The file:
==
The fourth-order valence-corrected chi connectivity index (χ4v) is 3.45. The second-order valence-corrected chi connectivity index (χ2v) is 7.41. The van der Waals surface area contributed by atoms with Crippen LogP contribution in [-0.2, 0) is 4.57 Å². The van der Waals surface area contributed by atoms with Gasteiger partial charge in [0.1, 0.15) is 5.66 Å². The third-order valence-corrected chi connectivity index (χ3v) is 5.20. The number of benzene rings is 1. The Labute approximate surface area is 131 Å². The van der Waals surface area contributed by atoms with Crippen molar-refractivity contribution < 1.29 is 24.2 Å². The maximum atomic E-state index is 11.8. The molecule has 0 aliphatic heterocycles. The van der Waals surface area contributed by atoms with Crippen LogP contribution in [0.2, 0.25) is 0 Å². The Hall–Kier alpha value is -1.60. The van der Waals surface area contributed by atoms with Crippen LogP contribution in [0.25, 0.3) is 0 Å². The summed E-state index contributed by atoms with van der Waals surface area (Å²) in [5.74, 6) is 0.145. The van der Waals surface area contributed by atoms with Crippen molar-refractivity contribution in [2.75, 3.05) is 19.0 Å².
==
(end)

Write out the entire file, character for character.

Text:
The fourth-order valence-corrected chi connectivity index (χ4v) is 3.45. The second-order valence-corrected chi connectivity index (χ2v) is 7.41. The van der Waals surface area contributed by atoms with Crippen LogP contribution in [-0.2, 0) is 4.57 Å². The van der Waals surface area contributed by atoms with Gasteiger partial charge in [0.1, 0.15) is 5.66 Å². The third-order valence-corrected chi connectivity index (χ3v) is 5.20. The number of benzene rings is 1. The Labute approximate surface area is 131 Å². The van der Waals surface area contributed by atoms with Crippen molar-refractivity contribution < 1.29 is 24.2 Å². The maximum atomic E-state index is 11.8. The molecule has 0 aliphatic heterocycles. The van der Waals surface area contributed by atoms with Crippen LogP contribution in [0.2, 0.25) is 0 Å². The Hall–Kier alpha value is -1.60. The van der Waals surface area contributed by atoms with Crippen LogP contribution in [0.25, 0.3) is 0 Å². The summed E-state index contributed by atoms with van der Waals surface area (Å²) in [5.74, 6) is 0.145. The van der Waals surface area contributed by atoms with Crippen molar-refractivity contribution in [2.75, 3.05) is 19.0 Å².